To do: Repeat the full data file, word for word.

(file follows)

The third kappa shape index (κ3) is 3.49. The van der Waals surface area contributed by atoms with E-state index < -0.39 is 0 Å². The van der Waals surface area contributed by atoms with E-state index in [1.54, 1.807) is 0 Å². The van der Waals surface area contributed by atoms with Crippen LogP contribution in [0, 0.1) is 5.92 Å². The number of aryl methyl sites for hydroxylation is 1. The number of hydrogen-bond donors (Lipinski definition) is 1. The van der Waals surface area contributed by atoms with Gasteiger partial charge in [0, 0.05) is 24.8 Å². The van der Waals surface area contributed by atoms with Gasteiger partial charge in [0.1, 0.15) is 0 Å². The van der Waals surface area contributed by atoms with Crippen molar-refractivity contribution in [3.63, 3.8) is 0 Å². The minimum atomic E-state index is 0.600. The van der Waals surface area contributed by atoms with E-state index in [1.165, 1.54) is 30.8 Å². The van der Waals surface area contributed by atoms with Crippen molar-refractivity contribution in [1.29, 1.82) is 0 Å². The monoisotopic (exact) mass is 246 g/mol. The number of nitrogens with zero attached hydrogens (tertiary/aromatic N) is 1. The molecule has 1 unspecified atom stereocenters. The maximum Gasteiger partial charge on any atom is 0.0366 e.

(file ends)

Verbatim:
The third kappa shape index (κ3) is 3.49. The van der Waals surface area contributed by atoms with E-state index < -0.39 is 0 Å². The van der Waals surface area contributed by atoms with E-state index in [1.54, 1.807) is 0 Å². The van der Waals surface area contributed by atoms with Crippen LogP contribution in [0, 0.1) is 5.92 Å². The number of aryl methyl sites for hydroxylation is 1. The number of hydrogen-bond donors (Lipinski definition) is 1. The van der Waals surface area contributed by atoms with Gasteiger partial charge in [0, 0.05) is 24.8 Å². The van der Waals surface area contributed by atoms with Gasteiger partial charge in [0.1, 0.15) is 0 Å². The van der Waals surface area contributed by atoms with Crippen molar-refractivity contribution in [3.63, 3.8) is 0 Å². The minimum atomic E-state index is 0.600. The van der Waals surface area contributed by atoms with E-state index in [1.165, 1.54) is 30.8 Å². The van der Waals surface area contributed by atoms with Crippen molar-refractivity contribution in [1.29, 1.82) is 0 Å². The monoisotopic (exact) mass is 246 g/mol. The number of nitrogens with zero attached hydrogens (tertiary/aromatic N) is 1. The molecule has 1 unspecified atom stereocenters. The maximum Gasteiger partial charge on any atom is 0.0366 e.